Outreach and Education Division

    The EDUCATION AND OUTREACH DIVISION supports chemistry education at all levels, including K-12, college, and adult/continuing education. It maintains liaisons to the Chicago Public Schools and the American Association of Chemistry Teachers (AACT). The Division engages the general public in chemistry-related educational activities, participates in ACS activities at the annual Illinois State Fair, and publicizes all events and news-related content. The division oversees the annual Project SEED program for the Section as well as the Project SEED scholarships. The Division also assists public officials and other community bodies concerning chemistry-related matters. The Education and Outreach Division includes the Education, Outreach, Project SEED, and Public Affairs Committees.

    The EDUCATION COMMITTEE provides chemistry-related educational programs and information to learners of all ages and actively engages with educators at the pre-K-12 and college levels. Subcommittees include:

    • AACT Liaison
    • College Education Subcommittee
    • Continuing Education Subcommittee
    • Chicago School Board Liaison
    • K - 12 Education Subcommittee


    The PUBLIC AFFAIRS COMMITTEE ensures that section members and public officials and bodies are informed of matters where the knowledge and practice of chemistry is of substantial public importance. These matters can include government issues, environmental issues and the social responsibility of chemists. The Public Affairs Committee gives the Public Affairs Award biennially.

    The OUTREACH COMMITTEE engages the general public, educators and children in chemistry-related educational activities and participates in many different types of events around the greater Chicago area.   Subcommittees include:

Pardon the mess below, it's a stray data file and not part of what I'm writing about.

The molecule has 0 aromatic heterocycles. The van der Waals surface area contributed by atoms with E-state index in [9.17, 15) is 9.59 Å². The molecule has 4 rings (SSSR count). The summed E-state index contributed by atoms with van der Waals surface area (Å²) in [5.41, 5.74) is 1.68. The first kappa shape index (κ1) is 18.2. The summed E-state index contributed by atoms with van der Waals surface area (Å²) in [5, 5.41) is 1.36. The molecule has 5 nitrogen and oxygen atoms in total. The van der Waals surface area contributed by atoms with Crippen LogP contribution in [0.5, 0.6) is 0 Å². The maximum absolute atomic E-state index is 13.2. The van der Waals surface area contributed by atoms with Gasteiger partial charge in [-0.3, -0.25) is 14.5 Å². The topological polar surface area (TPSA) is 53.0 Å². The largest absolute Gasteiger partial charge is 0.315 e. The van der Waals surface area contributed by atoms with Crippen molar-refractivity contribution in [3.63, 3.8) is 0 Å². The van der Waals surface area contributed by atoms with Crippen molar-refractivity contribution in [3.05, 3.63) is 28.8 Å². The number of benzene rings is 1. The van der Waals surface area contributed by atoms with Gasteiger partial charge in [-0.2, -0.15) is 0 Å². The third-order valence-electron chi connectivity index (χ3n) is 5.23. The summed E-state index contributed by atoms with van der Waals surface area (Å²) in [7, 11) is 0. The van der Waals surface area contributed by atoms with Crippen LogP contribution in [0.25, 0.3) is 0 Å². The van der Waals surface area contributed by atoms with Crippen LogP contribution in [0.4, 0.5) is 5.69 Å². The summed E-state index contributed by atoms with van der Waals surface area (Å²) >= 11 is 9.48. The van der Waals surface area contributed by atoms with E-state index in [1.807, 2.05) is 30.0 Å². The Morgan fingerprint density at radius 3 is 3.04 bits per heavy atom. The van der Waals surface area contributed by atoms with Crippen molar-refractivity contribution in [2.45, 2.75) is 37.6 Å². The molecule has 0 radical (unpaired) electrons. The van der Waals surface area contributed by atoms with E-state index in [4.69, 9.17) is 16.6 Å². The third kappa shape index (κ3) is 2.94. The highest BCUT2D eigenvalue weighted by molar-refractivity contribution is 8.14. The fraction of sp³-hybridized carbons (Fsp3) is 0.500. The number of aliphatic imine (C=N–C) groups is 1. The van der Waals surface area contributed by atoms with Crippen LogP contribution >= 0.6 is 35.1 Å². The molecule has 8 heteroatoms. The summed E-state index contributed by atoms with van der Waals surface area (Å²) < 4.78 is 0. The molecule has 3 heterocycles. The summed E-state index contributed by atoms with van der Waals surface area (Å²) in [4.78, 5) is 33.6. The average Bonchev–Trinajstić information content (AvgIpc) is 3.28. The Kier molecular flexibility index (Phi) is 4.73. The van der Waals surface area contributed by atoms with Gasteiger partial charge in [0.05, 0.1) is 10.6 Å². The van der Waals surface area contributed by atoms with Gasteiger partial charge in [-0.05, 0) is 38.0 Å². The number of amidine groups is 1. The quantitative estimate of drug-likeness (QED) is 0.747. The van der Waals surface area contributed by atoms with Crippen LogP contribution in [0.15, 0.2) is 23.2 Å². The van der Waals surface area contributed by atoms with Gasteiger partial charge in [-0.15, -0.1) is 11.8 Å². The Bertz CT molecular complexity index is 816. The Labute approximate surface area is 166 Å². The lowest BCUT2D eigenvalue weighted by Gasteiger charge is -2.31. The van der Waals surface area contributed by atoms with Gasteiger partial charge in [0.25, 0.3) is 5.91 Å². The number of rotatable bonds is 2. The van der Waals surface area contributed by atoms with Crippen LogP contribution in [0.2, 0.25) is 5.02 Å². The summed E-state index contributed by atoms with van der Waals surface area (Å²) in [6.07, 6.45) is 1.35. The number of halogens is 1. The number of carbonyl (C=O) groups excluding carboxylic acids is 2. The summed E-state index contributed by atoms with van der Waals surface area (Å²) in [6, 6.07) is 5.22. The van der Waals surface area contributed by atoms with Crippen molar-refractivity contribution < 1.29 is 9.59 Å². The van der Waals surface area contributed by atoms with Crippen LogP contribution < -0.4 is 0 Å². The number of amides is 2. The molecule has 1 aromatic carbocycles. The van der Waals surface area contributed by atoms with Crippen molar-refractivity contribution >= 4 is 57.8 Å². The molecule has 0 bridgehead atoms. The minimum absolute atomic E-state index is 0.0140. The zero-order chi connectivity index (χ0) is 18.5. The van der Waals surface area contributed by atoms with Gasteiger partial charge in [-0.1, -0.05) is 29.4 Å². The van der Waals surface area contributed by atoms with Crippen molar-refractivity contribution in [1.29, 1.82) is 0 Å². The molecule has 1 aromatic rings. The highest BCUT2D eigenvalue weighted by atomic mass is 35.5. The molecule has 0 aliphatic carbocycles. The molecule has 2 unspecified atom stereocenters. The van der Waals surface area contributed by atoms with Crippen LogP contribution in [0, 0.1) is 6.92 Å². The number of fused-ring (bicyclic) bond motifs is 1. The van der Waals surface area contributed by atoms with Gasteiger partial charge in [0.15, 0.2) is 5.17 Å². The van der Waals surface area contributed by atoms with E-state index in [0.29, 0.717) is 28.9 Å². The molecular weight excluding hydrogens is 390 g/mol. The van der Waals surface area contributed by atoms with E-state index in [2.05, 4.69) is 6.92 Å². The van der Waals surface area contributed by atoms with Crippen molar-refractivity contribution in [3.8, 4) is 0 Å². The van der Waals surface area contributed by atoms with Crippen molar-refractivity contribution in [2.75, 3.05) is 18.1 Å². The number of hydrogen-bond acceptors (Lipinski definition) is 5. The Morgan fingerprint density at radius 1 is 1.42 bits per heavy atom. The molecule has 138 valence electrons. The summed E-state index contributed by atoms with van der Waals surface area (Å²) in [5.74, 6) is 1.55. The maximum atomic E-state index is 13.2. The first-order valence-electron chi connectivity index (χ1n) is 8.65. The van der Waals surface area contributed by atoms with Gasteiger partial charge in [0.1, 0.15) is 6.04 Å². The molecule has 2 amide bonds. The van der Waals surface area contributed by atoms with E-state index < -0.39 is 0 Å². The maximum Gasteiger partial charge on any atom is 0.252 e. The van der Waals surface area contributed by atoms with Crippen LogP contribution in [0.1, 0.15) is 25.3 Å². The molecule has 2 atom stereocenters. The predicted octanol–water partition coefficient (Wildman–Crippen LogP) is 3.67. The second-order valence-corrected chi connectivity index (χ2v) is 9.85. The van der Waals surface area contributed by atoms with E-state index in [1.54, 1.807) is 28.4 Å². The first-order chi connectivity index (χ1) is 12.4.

• Community Activities Subcommittee
    • Illinois State Fair Subcommittee


    PROJECT SEED COMMITTEE identifies interested low-income and/or minority high school junior and senior students who are interested in participating in a paid summer research experience with  a college or university faculty member.  It supports financial and logistical concerns for the student/ faculty relationships and communicating  relevant program information to the national ACS organization.  The committee is also responsible for distributing Project SEED awards to support the internships. 

    Biodegradeable Bioplastic

    Kids, how would you like to make a bio-friendly corn-based plastic that was also biodegradeable?  Grab your nearest adult partner along with these materials: 1 tablespoon cornstarch, a zip-seal bag, 1 tablespoon water, 2 drops corn oil, food coloring, and a microwave oven.

    Please note:  All chemicals and experiments can entail an element of risk, and no experiments should be performed without proper adult supervision.

    Here is what you do.  Place the cornstarch in the zip-seal bag.  Add the water.  Seal the bag and mix the ingredients well by squishing the bag with your fingers.  It should look like a smooth milky liquid.  Then add 2 drops each of corn oil and food coloring, seal, and mix again.  The oil helps keep the bioplastic from sticking to the bag.  This order of addition is very important so follow the instructions closely.

    Then your adult partner performs the next steps.  They will open the zip seal just a tiny bit, put the bag in a microwave oven on a paper plate, and microwave on full power for about 20-25 seconds.  The bag will be very hot (caution!) so your adult partner should wait before handling.  While it is still warm, but cool enough that your adult partner says you can handle it, shape the plastic into a ball. 

    What’s happening?  Before heating, the starch and water molecules combine physically in a liquid mixture, but do not permanently attach via chemical bonds.  Heating causes the water molecules to move fast enough to penetrate and break up the cornstarch granules, which then tangle together to form polymers.

    Compare the biodegradable plastic you made to the plastic zip-seal bag. To watch the plastic ball degrade, immerse it in water for a few days.  Compare what happens to a piece of a zip-seal bag immersed in water for the same amount of time. Because the cornstarch polymers are weaker than commercial bioplastics, they readily break apart in water.  Durable commercial bioplastics need heat, microbes, and much more time to biodegrade.


    Kathleen Carrado Gregar, PhD, Argonne National Labs 
    [email protected]
    September 2010



    C. Washam, ACS ChemMatters, April 2010, page 12; and
    Field Guide to Utah Agriculture in the Classroom: (Field Guide I, “Corn Starch Plastic”).